- On Being Asked to Pray for a Van and Snapper
On Being Asked to Pray for a Van
My evangelical brethren have let me know,via the quarterly fundraising letter,that they can't get the gospel aroundbecause their van has given up the ghost.God in the machine, help them.I lift up their carburetor and their transaxle.Bless them with meshed gears and a greased cam shaft.Free their lifters.Deliver their differentialand anoint their valves and their pistons.Unblock their engine blockand give them deep treaded tires.Their brakes cry out to You. Hear them, O Lord.Drive out the demons from their steering columnand come in to the transmissionthat they may know the peace of passing.Minister even unto the turn indicator.Creator Spirit, Holy Maker of the Universe,give them gas.
It's a kind of monster,cobbled from parts of other creatures—beak of a raptor,clawed feet of a burrowing animal,tail of a croc.Its armor medieval, breast plate and back plate,the smeared heraldry praises mud and bottom muck.You're lucky just to see one.His father recalled only the brown streak,the plume it was leaving in the clear water, [End Page 100] when he pulled the boat along sideand thrust his thoughtless hand into the waterand was suddenly more alive, electric,holding it by its knobbed tail.It dangled and hissed and stank like rot,fifty pounds of bottom dweller,that clamped on the handle of an oarand dented the hard wood.
Legend lives in a snapper, weir-walkerat home in the cold, dark depths,the labyrinths of sunken logs and snags.When they rise, ducklings disappear,snatched from underneath.Frogs seem swallowed by the mud itself.The quick neck strikes with terrible speedand the hooked-vise mouth is like a wrecking tool.The old ones saywhen that mouth seizes it releases onlywhen it thunders.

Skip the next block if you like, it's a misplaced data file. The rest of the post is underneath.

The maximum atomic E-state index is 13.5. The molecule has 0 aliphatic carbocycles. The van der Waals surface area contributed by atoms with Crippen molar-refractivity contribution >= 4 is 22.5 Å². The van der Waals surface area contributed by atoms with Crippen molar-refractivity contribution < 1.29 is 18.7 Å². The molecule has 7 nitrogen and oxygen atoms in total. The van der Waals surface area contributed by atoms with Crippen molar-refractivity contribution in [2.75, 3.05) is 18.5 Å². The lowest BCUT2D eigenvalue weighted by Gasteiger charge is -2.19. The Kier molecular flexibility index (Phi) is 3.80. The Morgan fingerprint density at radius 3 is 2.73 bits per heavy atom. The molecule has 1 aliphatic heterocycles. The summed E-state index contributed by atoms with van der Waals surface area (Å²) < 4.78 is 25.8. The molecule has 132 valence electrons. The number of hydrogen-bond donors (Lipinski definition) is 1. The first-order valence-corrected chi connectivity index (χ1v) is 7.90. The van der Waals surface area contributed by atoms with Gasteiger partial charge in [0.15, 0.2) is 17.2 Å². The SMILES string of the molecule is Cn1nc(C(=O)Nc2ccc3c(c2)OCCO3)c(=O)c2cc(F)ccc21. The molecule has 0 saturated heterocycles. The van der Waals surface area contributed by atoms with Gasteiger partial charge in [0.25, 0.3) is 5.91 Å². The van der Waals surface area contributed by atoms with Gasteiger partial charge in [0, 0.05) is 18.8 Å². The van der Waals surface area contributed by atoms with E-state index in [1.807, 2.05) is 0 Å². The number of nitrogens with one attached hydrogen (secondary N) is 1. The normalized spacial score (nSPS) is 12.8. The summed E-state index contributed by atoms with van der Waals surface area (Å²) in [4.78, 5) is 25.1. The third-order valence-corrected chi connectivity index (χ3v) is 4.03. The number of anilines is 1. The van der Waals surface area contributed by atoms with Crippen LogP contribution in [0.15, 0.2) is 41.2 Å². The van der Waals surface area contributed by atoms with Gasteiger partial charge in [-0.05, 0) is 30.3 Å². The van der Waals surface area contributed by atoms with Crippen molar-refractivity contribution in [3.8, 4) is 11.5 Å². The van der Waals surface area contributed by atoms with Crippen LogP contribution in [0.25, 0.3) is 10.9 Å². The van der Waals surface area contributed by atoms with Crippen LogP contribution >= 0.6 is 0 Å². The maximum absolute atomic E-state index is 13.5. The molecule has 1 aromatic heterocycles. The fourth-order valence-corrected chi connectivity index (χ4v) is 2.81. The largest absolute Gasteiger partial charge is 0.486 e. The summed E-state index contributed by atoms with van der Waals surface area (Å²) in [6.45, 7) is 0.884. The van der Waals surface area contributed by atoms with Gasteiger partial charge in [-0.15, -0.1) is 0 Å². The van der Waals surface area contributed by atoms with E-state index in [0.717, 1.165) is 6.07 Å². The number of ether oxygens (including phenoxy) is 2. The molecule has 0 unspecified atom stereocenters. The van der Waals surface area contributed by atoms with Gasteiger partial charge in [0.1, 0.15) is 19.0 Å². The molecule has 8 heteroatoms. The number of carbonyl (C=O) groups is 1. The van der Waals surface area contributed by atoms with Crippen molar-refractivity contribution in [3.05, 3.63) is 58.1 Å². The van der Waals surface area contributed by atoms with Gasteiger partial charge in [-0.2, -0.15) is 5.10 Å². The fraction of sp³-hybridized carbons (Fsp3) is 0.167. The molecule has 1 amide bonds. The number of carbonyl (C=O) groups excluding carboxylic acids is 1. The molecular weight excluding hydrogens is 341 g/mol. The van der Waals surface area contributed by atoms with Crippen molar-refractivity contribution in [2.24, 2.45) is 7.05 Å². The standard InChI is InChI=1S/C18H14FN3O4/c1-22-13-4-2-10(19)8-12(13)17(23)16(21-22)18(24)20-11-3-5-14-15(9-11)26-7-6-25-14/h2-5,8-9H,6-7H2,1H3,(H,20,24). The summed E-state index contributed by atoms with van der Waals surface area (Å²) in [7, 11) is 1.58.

And then, according to an uncle's old recipe,they were going to eat that thing,taste its white meat,his father assured them the meat in the beast bomb canisterwould be white, white as a wafer.His father staked it in the yardwith an old horseshoe spike and a length of chain.He had to check with an old-timeron the best way to crack that shell.The dog snarled, fake-chargedthen hid under the porch.Some crows talked mob talk but kept their distance.It lay still and the mud dried to gray.
Such dreams—swimming in the cool waterand then the grab, the stab of pain, being pulled under.It did not belong in the yard all night.They needed it back in the water;They needed it out there unseen to keep them watching,to keep them thrilled. They needed it goneand in the morning, spike, chain and all, it was.
Michael Chitwood is a freelance writer, a lecturer at the University of North Carolina, and poetry editor of Southern Cultures. His poetry and fiction have appeared in Poetry, The New Republic, Threepenny Review, Virginia Quarterly Review, Field, The Georgia Review, and numerous other journals. His most recent book of poetry, Spill, was a finalist for ForeWord magazine's poetry book of the year.
Ed. Note: At our request poetry editor Michael Chitwood was kind enough to provide these two poems from Spill, which won the 2008 Roanoke-Chowan Award from the North Carolina Literary and Historical Association. [End Page 101]